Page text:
Rob: It’s not the state of the comics market in general that has people worried. Trade and bookstore sales are doing great. Digital seems to be fine. It’s the direct market that’s the problem. Most comic shops are independently-owned small retailers, and the economy in general is not good for anyone in that space. Rents and labor costs are going up, online competition is mounting, and there’s very limited opportunity for comic retailers to recoup those expenses because the price is marked on each comic, and their margins are locked in by Diamond.
Furthermore, when you look at the sales trends in the last few years, if you take out Star Wars and Batman, pretty much the entire periodicals business is on life support. Longtime DC and Marvel fans are not responding as well to big “events,” especially when the publishers under-deliver creatively. There are practically no hot artists capable of generating interest on their name alone, if you leave out perennials like Frank Miller.
In the indie space, there’s almost too much quality. I love what Image and Dark Horse are doing, but there are too many titles for me to follow month to month; even if I had the money, I don’t have time to keep up with everything, especially with so much other entertainment competing for my attention. I don’t think I’m alone in that. The gimmicks like lenticular covers and variants make a difference at the margins, I guess – some stores say that having even 1-2 collector-oriented customers who pay premiums for those things are important when it comes to making the payroll.
What can be done about it? Change in story direction? More focus on those stories, rather than marketing? What about market segmentation — different books for different channels? Or different formats?
Liam: There really is no one thing that can be done to fix the comics market and get it back into the shape it was in previous decades. We don’t live in that world anymore. What we have to do is look forward and figure out the best possible way to get comics into the hands of readers. I think the main avenue for that is bound to be trade paperbacks and further emphasizing arcs as collected editions rather than monthly/bi-monthly floppies. Because of the associated costs, I also think that means leaning more heavily into digital distribution and finding a way to offer a discounted rate.
Michael: If anything is hurting sales, it is the constant shakeups in creator teams and storylines in Marvel and DC. Relaunches are now tiresome and seemingly constant. The content and quality will keep more readers than a gimmick. I think Marvel and DC are playing the short game continuously but if they looked at the forest rather than the trees, I think they’d be more profitable in the long run, and shops would benefit as well.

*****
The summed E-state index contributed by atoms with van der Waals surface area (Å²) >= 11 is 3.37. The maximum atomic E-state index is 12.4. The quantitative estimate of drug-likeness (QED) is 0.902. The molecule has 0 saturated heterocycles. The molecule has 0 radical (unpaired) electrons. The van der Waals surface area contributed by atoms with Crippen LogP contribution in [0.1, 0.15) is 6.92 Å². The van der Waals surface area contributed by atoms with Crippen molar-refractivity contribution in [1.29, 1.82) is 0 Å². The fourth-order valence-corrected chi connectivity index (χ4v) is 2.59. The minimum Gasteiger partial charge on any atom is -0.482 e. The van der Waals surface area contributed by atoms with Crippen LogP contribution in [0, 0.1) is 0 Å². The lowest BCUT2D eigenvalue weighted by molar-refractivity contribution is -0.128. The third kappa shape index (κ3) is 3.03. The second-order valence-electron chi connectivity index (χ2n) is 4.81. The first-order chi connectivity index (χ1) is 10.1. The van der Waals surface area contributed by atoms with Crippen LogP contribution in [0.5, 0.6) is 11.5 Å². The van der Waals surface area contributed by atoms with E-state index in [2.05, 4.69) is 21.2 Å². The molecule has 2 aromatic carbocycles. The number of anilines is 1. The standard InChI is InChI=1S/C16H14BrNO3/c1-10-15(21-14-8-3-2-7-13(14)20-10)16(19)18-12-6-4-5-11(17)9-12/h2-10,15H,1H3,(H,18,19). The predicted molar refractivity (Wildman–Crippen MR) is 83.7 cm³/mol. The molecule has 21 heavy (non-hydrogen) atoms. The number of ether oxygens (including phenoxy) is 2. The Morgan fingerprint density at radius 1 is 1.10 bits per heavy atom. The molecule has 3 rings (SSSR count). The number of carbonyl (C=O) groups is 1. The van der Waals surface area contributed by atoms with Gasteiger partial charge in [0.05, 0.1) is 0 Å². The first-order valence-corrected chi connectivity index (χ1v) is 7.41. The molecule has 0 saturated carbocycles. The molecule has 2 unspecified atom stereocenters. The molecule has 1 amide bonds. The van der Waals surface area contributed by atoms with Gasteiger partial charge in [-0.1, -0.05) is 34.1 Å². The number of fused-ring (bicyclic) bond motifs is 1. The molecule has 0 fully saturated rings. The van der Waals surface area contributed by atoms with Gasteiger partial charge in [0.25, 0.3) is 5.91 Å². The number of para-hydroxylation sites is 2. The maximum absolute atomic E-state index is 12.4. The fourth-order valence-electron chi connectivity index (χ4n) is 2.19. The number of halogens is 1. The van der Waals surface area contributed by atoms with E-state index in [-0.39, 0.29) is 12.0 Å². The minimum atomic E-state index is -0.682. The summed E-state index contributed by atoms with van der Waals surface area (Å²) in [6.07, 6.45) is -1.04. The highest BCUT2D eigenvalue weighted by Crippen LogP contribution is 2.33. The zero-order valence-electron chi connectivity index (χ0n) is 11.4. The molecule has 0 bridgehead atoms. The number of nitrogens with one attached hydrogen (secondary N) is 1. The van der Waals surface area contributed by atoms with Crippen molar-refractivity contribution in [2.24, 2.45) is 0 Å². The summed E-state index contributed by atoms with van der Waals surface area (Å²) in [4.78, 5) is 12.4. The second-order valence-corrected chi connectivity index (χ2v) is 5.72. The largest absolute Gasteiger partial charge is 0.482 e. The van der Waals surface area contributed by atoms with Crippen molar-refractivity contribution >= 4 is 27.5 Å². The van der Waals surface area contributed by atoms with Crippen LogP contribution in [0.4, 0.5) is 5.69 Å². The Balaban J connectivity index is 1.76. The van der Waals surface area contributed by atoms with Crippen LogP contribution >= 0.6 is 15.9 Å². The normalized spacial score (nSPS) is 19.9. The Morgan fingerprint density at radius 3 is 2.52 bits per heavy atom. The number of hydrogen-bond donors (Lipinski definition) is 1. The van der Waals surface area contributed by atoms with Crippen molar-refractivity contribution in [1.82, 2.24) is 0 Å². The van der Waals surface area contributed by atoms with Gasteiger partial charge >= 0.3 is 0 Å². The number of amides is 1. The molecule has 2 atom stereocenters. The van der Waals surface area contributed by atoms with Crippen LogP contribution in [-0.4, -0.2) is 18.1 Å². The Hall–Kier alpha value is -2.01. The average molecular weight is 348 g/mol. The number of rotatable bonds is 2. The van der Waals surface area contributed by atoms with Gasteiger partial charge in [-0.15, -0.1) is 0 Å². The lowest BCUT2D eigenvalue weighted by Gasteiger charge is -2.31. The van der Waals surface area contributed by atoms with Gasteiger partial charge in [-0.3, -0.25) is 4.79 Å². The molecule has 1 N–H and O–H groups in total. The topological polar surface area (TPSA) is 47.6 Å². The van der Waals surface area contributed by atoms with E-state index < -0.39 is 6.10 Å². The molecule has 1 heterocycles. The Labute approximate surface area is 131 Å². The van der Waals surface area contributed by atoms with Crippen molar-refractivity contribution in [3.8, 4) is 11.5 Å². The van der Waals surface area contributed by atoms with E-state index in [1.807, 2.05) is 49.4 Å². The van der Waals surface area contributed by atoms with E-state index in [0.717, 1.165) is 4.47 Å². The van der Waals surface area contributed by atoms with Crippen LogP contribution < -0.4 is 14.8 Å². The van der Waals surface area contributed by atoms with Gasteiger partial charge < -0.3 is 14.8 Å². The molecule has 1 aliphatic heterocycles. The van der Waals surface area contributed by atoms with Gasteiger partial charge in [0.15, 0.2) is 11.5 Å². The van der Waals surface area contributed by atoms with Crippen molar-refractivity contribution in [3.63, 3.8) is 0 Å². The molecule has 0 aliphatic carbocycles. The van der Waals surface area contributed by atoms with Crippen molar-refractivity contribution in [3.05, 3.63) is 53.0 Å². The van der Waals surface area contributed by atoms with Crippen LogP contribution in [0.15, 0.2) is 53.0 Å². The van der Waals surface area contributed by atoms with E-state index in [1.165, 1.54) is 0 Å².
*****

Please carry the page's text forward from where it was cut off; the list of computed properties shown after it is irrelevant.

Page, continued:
Peter: Ultimately, content is king. A couple of good, solid hits for any publisher will help focus fan (and retailer) attention to their line(s). When the big guys are slumping, it’s a golden opportunity for smaller publishers to grab a bigger piece of the pie. Weekly comics customers love their hobby. They love regular installments of their favorite stories. Savvy retailers should be able to identify books that might not be in their customers view, and point them out to them.
Rob: I think it’s a good sign that DC is giving creators a share of the new characters they’re developing for the “Metal” event. When the corporate publishers demand complete ownership of their IP, it brings real creativity and innovation to a stop, because who wants to be known as the guy who invented the next Wolverine or Deadpool, then never saw another cent?
Content is definitely not the problem. There’s more great comics being produced now than any time in history. Publishers just need to get more creative about how they reach a wider audience. Ted Adams at IDW is a huge champion of expanding comics into toy and game stores and other kinds of specialty retail …
In terms of graphic novels in bookstores, it’s time to break down the “graphic novel” ghetto and get graphic works on the shelves alongside prose in the categories that make sense. Put Peter Bagge’s biography of Margaret Sanger in biography or gender studies. Put Nick Sousanis’s Unflattening in the Education section. Put Emil Ferris’s My Favorite Thing is Monsters on the literature shelf, face out. That will help mainstream, non-comic readers widen their horizons and maybe get them into comic stores to find a wider assortment and more knowledgeable sales help.
Cons are selling experiences rather than stuff. To the extent retailers can survive in this climate, they need to embrace the social component of fandom. Here in Seattle, a bunch of stores offer game nights, book clubs, art gallery-type events, drink-and-draws and other things to bring people in for the good vibe and a good time with friends, not just to get their weekly fix. But those require investment, and dollars are getting scarce.